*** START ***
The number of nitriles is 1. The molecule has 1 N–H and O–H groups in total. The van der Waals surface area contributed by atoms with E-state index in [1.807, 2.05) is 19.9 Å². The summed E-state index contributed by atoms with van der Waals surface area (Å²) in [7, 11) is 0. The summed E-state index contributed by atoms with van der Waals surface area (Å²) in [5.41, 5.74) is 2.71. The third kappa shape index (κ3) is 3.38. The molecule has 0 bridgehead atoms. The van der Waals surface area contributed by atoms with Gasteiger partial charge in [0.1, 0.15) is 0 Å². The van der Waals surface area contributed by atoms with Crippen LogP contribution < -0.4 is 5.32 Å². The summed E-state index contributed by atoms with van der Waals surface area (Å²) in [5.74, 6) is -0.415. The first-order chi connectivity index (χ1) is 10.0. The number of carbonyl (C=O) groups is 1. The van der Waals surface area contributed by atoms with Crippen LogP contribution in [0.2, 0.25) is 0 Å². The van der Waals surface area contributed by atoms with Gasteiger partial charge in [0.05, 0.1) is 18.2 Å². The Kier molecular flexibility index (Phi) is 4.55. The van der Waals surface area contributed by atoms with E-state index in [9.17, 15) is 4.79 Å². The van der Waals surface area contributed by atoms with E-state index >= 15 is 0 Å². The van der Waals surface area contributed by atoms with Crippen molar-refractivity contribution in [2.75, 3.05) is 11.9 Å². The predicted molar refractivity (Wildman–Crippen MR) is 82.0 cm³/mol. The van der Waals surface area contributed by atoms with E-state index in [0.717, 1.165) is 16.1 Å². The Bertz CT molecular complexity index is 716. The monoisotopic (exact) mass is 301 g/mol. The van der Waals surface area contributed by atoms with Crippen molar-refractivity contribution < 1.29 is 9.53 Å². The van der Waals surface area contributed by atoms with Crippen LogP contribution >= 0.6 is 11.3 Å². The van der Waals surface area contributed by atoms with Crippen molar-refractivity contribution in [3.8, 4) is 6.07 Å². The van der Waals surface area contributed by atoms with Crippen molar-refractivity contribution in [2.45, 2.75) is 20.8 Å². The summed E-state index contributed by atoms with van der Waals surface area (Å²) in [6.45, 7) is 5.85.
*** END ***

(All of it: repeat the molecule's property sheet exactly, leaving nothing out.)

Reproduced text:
The number of nitriles is 1. The molecule has 1 N–H and O–H groups in total. The van der Waals surface area contributed by atoms with E-state index in [1.807, 2.05) is 19.9 Å². The summed E-state index contributed by atoms with van der Waals surface area (Å²) in [7, 11) is 0. The summed E-state index contributed by atoms with van der Waals surface area (Å²) in [5.41, 5.74) is 2.71. The third kappa shape index (κ3) is 3.38. The molecule has 0 bridgehead atoms. The van der Waals surface area contributed by atoms with Gasteiger partial charge in [0.1, 0.15) is 0 Å². The van der Waals surface area contributed by atoms with Crippen LogP contribution < -0.4 is 5.32 Å². The summed E-state index contributed by atoms with van der Waals surface area (Å²) in [5.74, 6) is -0.415. The first-order chi connectivity index (χ1) is 10.0. The number of carbonyl (C=O) groups is 1. The van der Waals surface area contributed by atoms with Crippen LogP contribution in [0.2, 0.25) is 0 Å². The van der Waals surface area contributed by atoms with Gasteiger partial charge in [0.05, 0.1) is 18.2 Å². The Kier molecular flexibility index (Phi) is 4.55. The van der Waals surface area contributed by atoms with E-state index in [9.17, 15) is 4.79 Å². The van der Waals surface area contributed by atoms with E-state index >= 15 is 0 Å². The van der Waals surface area contributed by atoms with Crippen molar-refractivity contribution in [2.75, 3.05) is 11.9 Å². The predicted molar refractivity (Wildman–Crippen MR) is 82.0 cm³/mol. The van der Waals surface area contributed by atoms with E-state index in [0.717, 1.165) is 16.1 Å². The Bertz CT molecular complexity index is 716. The monoisotopic (exact) mass is 301 g/mol. The van der Waals surface area contributed by atoms with Crippen molar-refractivity contribution < 1.29 is 9.53 Å². The van der Waals surface area contributed by atoms with Crippen LogP contribution >= 0.6 is 11.3 Å². The van der Waals surface area contributed by atoms with Crippen molar-refractivity contribution in [3.8, 4) is 6.07 Å². The van der Waals surface area contributed by atoms with Crippen molar-refractivity contribution in [2.45, 2.75) is 20.8 Å². The summed E-state index contributed by atoms with van der Waals surface area (Å²) in [6.45, 7) is 5.85.